5 Steps to Build Your Credit for a Home Purchase
Coming home from the service can be a difficult transition for many military families. Everything from finding a place to rent to receiving the benefits you deserve is a process. Here are some important tips to ensure that you and your family have a stable future ahead of you.
Why is Credit Important?
Lenders use credit ratings to determine a borrower’s responsibility with past credit, and how likely that borrower will pay back their loan. A good credit rating can help you beyond making it easy for you to borrow money. It can help you if you are interested in purchasing things you want or need, a credit rating facilitates the purchase of large ticket items. A good credit rating can help you save money by borrowing at a lower interest rate. Most employers use the credit report as part of a background check prior to offering employment. Credit is used to establish utility services with your name and can even help you obtain lower rate insurance.
Build Your Credit
Establish a rental history or good credit. If you do not have credit, never rented or owned a vehicle that you have paid off, you need to establish credit in your name so that you are able to rent an apartment or get a loan for a home. This is something you can begin to work on prior to leaving the military service; however, do not fall into the trap of getting a credit card and not paying it off monthly. Start small and pay it off every month. Do not spend more than you can afford. A small line of credit around $500that you only use for gas is a good place to start, but if you have a large amount of debt that will hurt you when you try to apply for a place to rent or get a loan.
How to Get Started?
To get a sense of your credit , you will need to first get a copy of a recent report. Not all creditors report to all 3 major credit bureaus, so it’s best to get a report from all 3 and cover all you bases. Under the “Fair Credit Reporting Act” a consumer can request a free copy of their report from Equifax, TransUnion and Experian once every 12 months, without affecting their score. You can also request it for free from www.AnnualCreditReport.com.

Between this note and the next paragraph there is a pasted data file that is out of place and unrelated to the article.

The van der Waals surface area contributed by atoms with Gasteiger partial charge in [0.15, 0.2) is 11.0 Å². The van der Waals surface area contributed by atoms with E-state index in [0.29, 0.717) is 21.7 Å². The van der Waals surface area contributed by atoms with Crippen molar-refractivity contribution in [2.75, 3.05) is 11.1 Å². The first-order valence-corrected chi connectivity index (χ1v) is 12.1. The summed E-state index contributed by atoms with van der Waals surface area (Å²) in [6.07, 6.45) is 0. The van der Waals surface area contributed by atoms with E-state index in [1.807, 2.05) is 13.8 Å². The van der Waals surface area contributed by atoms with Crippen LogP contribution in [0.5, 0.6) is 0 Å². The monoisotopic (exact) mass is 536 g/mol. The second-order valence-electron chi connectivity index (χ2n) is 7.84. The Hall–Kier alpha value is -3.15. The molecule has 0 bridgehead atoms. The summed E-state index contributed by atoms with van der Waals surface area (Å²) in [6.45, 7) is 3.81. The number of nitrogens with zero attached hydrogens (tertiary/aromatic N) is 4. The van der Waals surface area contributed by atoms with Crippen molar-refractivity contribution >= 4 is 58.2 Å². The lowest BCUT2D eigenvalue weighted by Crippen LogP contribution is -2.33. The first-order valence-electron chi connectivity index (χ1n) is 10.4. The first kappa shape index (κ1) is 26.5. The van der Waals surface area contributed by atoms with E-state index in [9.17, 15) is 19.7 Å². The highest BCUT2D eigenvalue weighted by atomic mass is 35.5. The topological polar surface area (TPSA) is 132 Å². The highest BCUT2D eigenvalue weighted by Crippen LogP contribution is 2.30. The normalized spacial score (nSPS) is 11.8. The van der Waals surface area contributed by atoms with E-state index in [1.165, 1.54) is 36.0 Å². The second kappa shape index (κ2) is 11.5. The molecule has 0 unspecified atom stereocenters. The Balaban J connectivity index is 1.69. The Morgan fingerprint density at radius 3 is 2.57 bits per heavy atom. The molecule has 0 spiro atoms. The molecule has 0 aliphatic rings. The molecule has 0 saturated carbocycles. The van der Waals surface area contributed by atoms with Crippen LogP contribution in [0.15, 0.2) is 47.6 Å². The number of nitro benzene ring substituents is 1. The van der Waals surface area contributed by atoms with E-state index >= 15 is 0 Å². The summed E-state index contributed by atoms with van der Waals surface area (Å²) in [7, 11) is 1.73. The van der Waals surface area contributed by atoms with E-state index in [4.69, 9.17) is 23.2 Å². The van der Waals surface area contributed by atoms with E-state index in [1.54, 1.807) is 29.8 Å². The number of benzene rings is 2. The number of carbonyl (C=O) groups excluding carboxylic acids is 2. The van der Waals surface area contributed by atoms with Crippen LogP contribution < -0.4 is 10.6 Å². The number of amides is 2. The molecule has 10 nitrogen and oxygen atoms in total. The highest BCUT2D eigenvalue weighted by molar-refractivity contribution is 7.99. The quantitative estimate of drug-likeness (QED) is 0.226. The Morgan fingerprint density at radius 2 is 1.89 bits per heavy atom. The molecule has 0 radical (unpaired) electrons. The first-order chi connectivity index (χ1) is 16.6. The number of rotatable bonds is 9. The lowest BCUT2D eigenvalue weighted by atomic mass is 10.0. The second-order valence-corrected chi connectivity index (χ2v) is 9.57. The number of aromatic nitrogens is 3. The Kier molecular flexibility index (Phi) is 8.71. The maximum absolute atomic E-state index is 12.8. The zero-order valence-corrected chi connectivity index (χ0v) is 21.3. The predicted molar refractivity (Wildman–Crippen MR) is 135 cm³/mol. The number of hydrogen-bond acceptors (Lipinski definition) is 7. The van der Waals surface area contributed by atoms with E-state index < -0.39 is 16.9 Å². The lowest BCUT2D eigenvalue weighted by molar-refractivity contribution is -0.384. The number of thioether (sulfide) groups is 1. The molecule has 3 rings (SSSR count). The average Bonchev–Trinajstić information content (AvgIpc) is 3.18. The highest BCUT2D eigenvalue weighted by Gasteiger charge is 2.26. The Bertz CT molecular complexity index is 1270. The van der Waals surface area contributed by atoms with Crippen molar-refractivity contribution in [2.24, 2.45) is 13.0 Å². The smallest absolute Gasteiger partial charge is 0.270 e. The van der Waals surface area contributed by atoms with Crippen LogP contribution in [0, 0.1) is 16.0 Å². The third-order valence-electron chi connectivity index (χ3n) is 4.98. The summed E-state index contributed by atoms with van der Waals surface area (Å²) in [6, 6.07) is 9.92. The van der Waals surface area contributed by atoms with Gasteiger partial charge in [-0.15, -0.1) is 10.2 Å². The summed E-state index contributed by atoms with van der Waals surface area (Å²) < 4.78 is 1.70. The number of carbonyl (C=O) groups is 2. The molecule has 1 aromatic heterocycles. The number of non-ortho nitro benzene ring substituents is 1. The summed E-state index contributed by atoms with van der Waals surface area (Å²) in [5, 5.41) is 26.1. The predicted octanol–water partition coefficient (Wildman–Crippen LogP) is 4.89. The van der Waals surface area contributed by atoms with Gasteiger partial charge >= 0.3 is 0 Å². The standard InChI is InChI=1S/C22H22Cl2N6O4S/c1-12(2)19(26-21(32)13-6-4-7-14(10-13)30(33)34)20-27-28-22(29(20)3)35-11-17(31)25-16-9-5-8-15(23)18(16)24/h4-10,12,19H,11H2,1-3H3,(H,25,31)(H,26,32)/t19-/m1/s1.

Confirm that the information provided in your report is accurate and current. Poor credit rating can be associated with Identity Theft. Many consumers don’t know that they are victims until they review their credit report. If mistakes are found, notify the credit bureau who is reporting it and request an investigation and verification.
Review Your Credit Report
Each report may be formatted a bit differently, but they all share the same information:
- Identifying information – Name, address, social security number, birth date, current address, and employers.
- Credit information – details on accounts like credit cards, installments accounts, and personal loans. It will show payment history including late payments, missed payments, collection accounts etc.
- Public information – this section will show bankruptcies, foreclosures, tax liens, and judgments.
- Inquiries – this section will have the names of those who have obtained a copy of your credit report and how often you have applied for credit in the past two years. The Fair Credit Reporting Act gives consumers the right to question information and correct mistakes on the report.
Tips for Improving Your Credit Report
Poor credit can hurt you financially. Use these tips to help you improve and maintain your credit:
- Correct any inaccurate information
- Pay your bills on time
- Minimize your debt
- Apply for and open new credit accounts only as needed
- Use credit cards responsibly
- Re-establish credit if you have a problem
The Housing and Urban Department provides free counseling with approved local non-profit agencies that can help you understand and manage your credit.